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Six-Step Program for Completing Challenging Creations
So you've decided you're ready for a more challenging project, perhaps that dream garment with more colors or stitches or instruction than you've ever imagined. How do you get beyond the initial jitters and start the process?

Most of us know how common pitfalls can stall our progress, often permanently. But we also know the deep pride, fulfillment, and satisfaction we feel when we push ourselves and complete a project.

Let me offer these time-proven steps for moving from inspiration to action and on to that magical place of knitting nirvana.
  1. Find your dream. Look around in books and magazines. Pay attention to what makes your heart soar, which items elicit that uncontrollable "oooh" response. Seek something that appeals to you on a purely aesthetic level.

    It's important to clear your mind of any preconceived notions you may have about what you can and cannot do. Don't think about the gauge, don't even consider the practicality of the project. If it fills your soul with excitement and desire, it's the one.

  2. Find a mentor, the knitterly version of a personal trainer. We're surrounded by skilled knitters who have more knowledge and experience than any book ever could convey. Seek out a mentor, either through your guild, local shops, or online forums. Ask this person if she (or he) would be willing to coach you through any rough spots you may encounter in your project.

  3. Go public. It's a mean trick to play on yourself, but it works. Without anyone to witness our failure, we can easily let projects fade into the background when we hit those inevitable road blocks. But if we proclaim our goals to the world, it's harder to come up with excuses as to why the project hasn't progressed.

    Who should you tell? The best person is a knitting friend, a project buddy or buddies, people in your same position who can support you and provide encouragement.

    These buddies need not be in your home town, either. Some knitters mark their progress in Web logs, or blogs, while others mark it in email lists or forums. The important thing is to get support for your journey from another knitter.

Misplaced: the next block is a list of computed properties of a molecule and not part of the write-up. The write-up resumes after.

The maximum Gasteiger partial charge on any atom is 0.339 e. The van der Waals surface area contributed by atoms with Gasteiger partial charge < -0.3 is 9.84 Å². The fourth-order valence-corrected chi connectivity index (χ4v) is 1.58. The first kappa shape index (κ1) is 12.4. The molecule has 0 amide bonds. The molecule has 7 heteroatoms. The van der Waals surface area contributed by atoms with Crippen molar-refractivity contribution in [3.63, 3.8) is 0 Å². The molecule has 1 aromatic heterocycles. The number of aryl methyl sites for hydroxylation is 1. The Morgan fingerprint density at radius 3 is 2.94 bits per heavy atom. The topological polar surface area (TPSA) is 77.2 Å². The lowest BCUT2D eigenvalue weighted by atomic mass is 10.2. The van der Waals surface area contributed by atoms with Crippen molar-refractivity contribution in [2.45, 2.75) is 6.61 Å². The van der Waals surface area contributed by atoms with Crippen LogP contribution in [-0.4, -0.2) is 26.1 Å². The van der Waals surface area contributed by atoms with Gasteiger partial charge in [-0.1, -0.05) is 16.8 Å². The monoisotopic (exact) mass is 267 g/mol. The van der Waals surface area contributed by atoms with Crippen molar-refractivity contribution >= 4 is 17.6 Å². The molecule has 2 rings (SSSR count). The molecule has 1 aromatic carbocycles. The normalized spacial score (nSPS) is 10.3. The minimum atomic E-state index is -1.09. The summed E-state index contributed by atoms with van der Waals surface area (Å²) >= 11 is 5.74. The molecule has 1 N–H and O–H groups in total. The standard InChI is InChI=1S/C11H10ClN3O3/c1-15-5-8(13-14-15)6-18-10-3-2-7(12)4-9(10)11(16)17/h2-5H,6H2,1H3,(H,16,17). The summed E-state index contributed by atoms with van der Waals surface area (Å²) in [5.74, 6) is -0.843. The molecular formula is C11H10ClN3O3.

4. Pace yourself to avoid burnout. Set realistic personal goals for progress. They can be as small as knitting two rows each day, or one pattern repeat each week, or whatever makes sense.

  5. Surrender yourself to the experience. Enjoy the feel of the yarn as it slides through your fingers, the smell of the fibers, the way the light reflects off the different colors or textures. Enjoy the miraculous way in which your garment slowly begins to take shape from what was an inanimate ball of yarn. Enjoy the experience of total concentration as you compose each stitch.

    Cherish the familiarity and comfort you'll develop with this project as it becomes an intimate part of your life, traveling with you and keeping you company through sickness and health, happiness and sadness, calm and concern.

    Remember, this is about dispelling old messages about what you can and cannot do.

  6. Treat yourself along the way. If you're feeling disheartened or frustrated by your pace, do yourself and your project a favor: Take a break and whip up an instant-gratification item. You'll return to your original project feeling refreshed and encouraged to continue, and it'll show in the finished results.

Many of these steps may seem obvious, but they do work. If you take it one stitch at a time, seek help the minute you sense frustration, and surrender to the process, you'll discover that with a little patience you can accomplish anything.

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